Civil Rights

Latest news and discussion about civil rights in the United States.
  • Trump Administration Asks Supreme Court to Legalize Workplace Discrimination Against Gay Employees
    Time

    Trump Administration Asks Supreme Court to Legalize Workplace Discrimination Against Gay Employees

    Workers' sexual orientation is not protected under Title VII legislation, federal lawyers argue

  • Gun control endangers our constitutional rights
    St. Louis Post-Dispatch

    Gun control endangers our constitutional rights

    Instead of his statement “My rights are more important than collective rights,” he should have written, My opinions are more important, etc. If one were to apply his analysis to other rights in our Constitution or Bill of Rights, he could justify restricting voting, alcohol, driving, free speech, political party affiliation or any other activity based solely on his opinion and the actions of a few. Taking away the rights of millions, based on the illegal acts of a few, must never happen in a free society. Although I am not a member of Manchester United Methodist, I have had the privilege to attend various services and functions as an invited guest and friend of many members, and it has been a rewarding experience.

  • Louisiana seeks proposals for civil rights markers
    SFChronicle.com

    Louisiana seeks proposals for civil rights markers

    BATON ROUGE, La. (AP) — State officials are looking for suggestions on what to include in the new Louisiana Civil Rights Trail. The Louisiana Office of Tourism says in a news release that submissions can include sites, "events, persons, activities, stories, or experiences that had a significant impact on the Civil Rights Movement in Louisiana." In recent months officials have held 15 meetings across the state to discuss the project. Lt. Gov. Billy Nungesser says the Louisiana Civil Rights Trail will recognize the "stories, people and locations" that played a crucial role in the history of the state and the country. The deadline to submit suggestions online is Dec. 6.

  • The Seattle Times

    Race and the death penalty: Arguments ongoing in N Carolina

    RALEIGH, N.C. (AP) — Four death row prisoners will argue to North Carolina's highest court that racial bias so infected their trials that they should be resentenced to life in prison as attorneys revive arguments about a repealed law on race and capital punishment. The state Supreme Court will hear arguments Monday and Tuesday in the cases of four death row inmates who briefly were resentenced to life without parole when legislators approved the Racial Justice Act in 2009. The law was repealed four years later. Justices also will hear from attorneys for two other death row prisoners whose claims under the act weren't decided before the law was repealed in 2013. Under the act, condemned men and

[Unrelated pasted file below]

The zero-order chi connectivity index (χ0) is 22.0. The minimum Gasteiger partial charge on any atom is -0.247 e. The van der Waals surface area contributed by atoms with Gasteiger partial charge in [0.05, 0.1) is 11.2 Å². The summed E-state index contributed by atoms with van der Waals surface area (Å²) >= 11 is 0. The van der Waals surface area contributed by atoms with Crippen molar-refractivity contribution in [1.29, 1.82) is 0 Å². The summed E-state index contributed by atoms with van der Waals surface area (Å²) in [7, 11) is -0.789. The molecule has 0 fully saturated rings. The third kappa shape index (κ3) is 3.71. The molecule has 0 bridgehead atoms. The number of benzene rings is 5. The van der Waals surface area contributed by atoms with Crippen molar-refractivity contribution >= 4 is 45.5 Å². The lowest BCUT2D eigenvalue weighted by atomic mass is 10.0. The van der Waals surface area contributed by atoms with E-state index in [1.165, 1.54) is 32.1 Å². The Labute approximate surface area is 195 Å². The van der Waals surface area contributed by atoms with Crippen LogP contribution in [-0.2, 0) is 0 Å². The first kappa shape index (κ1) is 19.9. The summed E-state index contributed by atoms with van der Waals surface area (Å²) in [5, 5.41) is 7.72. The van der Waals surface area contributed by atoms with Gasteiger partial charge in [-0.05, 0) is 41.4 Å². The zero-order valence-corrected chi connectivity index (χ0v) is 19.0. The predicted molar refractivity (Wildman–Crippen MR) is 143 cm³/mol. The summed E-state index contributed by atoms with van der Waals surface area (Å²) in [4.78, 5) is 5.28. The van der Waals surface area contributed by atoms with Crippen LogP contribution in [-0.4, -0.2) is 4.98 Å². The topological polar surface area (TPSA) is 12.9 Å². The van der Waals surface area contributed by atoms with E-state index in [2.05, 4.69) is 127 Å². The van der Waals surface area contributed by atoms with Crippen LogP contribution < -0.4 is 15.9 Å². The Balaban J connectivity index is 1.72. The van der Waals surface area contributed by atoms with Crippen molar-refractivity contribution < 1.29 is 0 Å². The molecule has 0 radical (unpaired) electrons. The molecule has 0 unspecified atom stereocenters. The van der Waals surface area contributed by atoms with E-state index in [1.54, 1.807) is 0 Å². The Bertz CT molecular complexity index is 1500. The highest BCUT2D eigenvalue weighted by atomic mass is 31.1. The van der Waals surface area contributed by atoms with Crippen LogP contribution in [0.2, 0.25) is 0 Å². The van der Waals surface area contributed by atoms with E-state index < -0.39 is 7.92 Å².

• Civil rights and business leader dies
    Houston Chronicle

    Civil rights and business leader dies

    PROVIDENCE, R.I. (AP) — A Rhode Island civil rights and business leader has died. The Providence Journal reports Michael Van Leesten died Friday. He was 80. Van Leesten helped co-found and served as CEO of the Opportunities Industrialization Center of Rhode Island, which provides job training, career counseling and other programs for people from underserved communities. He also worked for Connecticut's Mashantucket Pequot Tribe and helped develop their Foxwoods Resort Casino. Earlier in life, Van Leesten helped register black people to vote in Alabama in the 1960s. He was also a star basketball player at Rhode Island College. James Vincent, president of the NAACP Providence branch, called his

  • Appeals court upholds ruling on fees in gay marriage case
    seattlepi.com

    Appeals court upholds ruling on fees in gay marriage case

    LOUISVILLE, Ky. (AP) — Federal appeals judges have upheld a ruling that the state of Kentucky must pay $224,000 in legal expenses stemming from a former county clerk's refusal to issue same-sex marriage licenses. News outlets report a three-judge panel of the 6th U.S. Circuit Court of Appeals in Cincinnati on Friday upheld a 2017 ruling that the state must pay attorney fees and costs incurred by same-sex couples who sued. Lawyers for Gov. Matt Bevin, who supported former Rowan County Clerk Kim Davis when he ran for election in 2015, argued in January that Davis should pay the fees, not the state. A Bevin spokesman said in a statement, "We respect the court's decision." The lower court ruling

  • Medium

    A Post-Trump GOP needs to be leaders in the fight for Civil Rights and Racial Justice

    The Trump moment in the GOP won't last forever, despite it feeling like an eternity. There are simply too many party leaders and voters who are longing for a return to normalcy. There will be a GOP post-Trump, and at that time there will have to be a public reckoning of the kind of party Republicans want to be after the cult of personality ends. Part of this soul searching must include a candid look at the state of racial politics in the GOP. Things aren't looking great right now. There's literally one black senator who is a Republican. The two Latinos, Ted Cruz and Marco Rubio, are both Cuban like myself, a historically Republican voting block that itself is experiencing a rapid erosion of loyalty

  • The Chattanoogan

    Tennessee Supreme Court Vacates Board Of Professional Responsibility

    In an opinion released Friday, the Tennessee Supreme Court vacated the Tennessee Board of Professional Responsibility's Formal Ethics Opinion 2017-F-163, which provided guidance to prosecutors about ethical duties under Tennessee Rule of Professional Conduct 3.8(d).  On March 15, 2018, the Board of Professional Responsibility issued Formal Ethics Opinion 2017-F-163 with the purpose of clarifying Rule 3.8(d) of the Tennessee Rules of Professional Conduct.  Rule 3.8(d) covers a prosecutor's ethical duties to disclose evidence or information tending to negate the guilt of the accused or to mitigate the offense.  The Ethics Opinion interpreted Tennessee's ethical rules for prosecutors as extending